Justice Scalia wonders if the majority’s aim was rhetorical, to add a veneer of respectability to a ruling not only novel in Federal jurisprudence, but flatly contradictory to the entirety of American tradition on marriage and homosexuality up to the 1990s. A reader may justifiably conclude that that it is a tactic that appears to have been taken straight from the Griswold playbook.
The majority says that by invading states’ rights, DOMA represents “discrimination of an unusual character” that indicates nefarious purposes and justifies “careful consideration” (quoting Romer v. Evans, 1996). Justice Kennedy, the author of the majority opinion in Windsor, was also the author of Romer and it is remarkable that he quotes Romer immediately following a discussion of states’ rights. Romer actually displayed a breathtaking disregard for states’ rights.
Readers may recall that the plaintiff in Romer challenged a Colorado constitutional amendment, adopted by a vote of the people, in which the state and local governments were forbidden from considering homosexuals to be a class that deserves any more protection in the state constitution than other citizens are. The Supreme Court ruled in Romer that they had to be given a special status in the law, notwithstanding the Colorado constitution, because the equal protection clause of the Federal constitution would be violated if they were not.
The fact that Romer totally rejected any deference to states’ rights when the state refused to recognize homosexuals as a special class supports a conclusion that citing states’ rights in Windsor is a rhetorical ploy and not a statement of principle that can be relied upon in the future.
Legal scholars will soon expend much ink future divining just what part of the Constitution Windsor is based on. Moreover, the ambiguity in the majority’s language will undoubtedly vex lower court judges who have to apply it in future cases. The case law cited in Windsor is largely drawn from equal protection jurisprudence, but later comments in the majority opinion indicate that due process under the Fifth Amendment is its foundation.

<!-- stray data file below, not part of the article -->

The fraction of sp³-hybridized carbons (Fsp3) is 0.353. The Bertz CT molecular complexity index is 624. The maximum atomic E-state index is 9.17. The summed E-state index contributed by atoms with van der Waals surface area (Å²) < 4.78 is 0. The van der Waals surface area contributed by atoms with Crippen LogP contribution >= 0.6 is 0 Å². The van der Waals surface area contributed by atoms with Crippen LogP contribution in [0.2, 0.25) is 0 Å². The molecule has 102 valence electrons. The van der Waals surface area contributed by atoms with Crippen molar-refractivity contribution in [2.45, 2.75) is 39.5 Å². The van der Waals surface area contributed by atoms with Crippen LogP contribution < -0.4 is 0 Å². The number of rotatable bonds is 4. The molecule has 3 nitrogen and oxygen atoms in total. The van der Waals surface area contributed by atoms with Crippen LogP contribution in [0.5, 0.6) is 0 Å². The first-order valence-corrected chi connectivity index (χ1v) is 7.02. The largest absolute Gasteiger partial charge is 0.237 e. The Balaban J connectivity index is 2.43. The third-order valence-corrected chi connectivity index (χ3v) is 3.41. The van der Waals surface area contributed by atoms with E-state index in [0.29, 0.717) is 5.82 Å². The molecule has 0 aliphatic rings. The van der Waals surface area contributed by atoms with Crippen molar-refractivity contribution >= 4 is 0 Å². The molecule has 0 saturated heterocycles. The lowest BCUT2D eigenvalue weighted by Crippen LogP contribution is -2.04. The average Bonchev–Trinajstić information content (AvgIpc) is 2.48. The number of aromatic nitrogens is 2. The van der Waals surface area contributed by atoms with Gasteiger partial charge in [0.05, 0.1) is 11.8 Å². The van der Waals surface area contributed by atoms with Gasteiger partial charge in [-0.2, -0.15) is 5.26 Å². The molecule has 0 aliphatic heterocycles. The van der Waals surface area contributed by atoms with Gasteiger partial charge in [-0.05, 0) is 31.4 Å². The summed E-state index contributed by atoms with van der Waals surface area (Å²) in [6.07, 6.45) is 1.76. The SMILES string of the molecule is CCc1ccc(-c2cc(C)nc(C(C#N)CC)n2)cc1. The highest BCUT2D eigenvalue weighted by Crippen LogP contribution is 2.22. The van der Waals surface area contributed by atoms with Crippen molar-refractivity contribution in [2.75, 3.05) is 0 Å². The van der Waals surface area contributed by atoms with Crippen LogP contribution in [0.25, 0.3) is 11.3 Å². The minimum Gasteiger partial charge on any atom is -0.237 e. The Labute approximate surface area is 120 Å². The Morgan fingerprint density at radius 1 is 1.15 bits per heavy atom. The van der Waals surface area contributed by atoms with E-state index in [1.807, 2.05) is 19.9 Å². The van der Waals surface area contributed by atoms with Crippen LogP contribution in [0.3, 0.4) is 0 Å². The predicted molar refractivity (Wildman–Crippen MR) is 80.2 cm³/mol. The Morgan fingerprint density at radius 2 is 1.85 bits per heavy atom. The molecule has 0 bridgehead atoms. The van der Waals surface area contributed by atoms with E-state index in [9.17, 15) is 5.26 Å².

The Fifth Amendment encompasses both equal protection and due process when Federal statutes and actions are under scrutiny, but the two protections are usually reviewed separately and under somewhat different rationales. Perhaps the Court was deliberately vague in the expectation that the lower Federal courts will use their imaginations to create various lines of reasoning from which the Court may draw what it finds useful in the future.
It is hard to predict what ground the future Roe v. Wade of homosexual marriages will cite as its legal basis for imposing “gay marriage” on the states that have not yet enacted it.
Clearly the majority in Windsor does not want to tie the future Court’s hands. Perhaps the Windsor majority cannot agree among themselves what the basis should be. Current members of the Court may recall that Roe v. Wade was heavily criticized for its poor reasoning, even by its own supporters. Justice Ginsburg, as an attorney and afterward as a judge, has long opined that the right to abortion should be founded on the equal protection clause. The author of Windsor joined in the plurality opinion of Planned Parenthood v. Casey, in which the “right” to abortion was recast from a fundamental right of privacy into a less-fundamental liberty interest. It is quite possible that the majority in Windsor did not want to be very specific about its grounds so that the future Court would not be tied to any particular legal theory and could benefit from commentary on the legal theories that are developed by the lower courts.
Nothing is certain in this life, of course, but Windsor does not bode well for the future of traditional marriage in American law. It will be for other columns to explore its implications for additional mutations of marriage — particularly polygamy and polyandry, its possible consequences for First Amendment freedoms, and how it will affect the lives of ordinary people in the United States.
James S. Cole is a graduate of Harvard Law School who practices law in St. Louis, Missouri.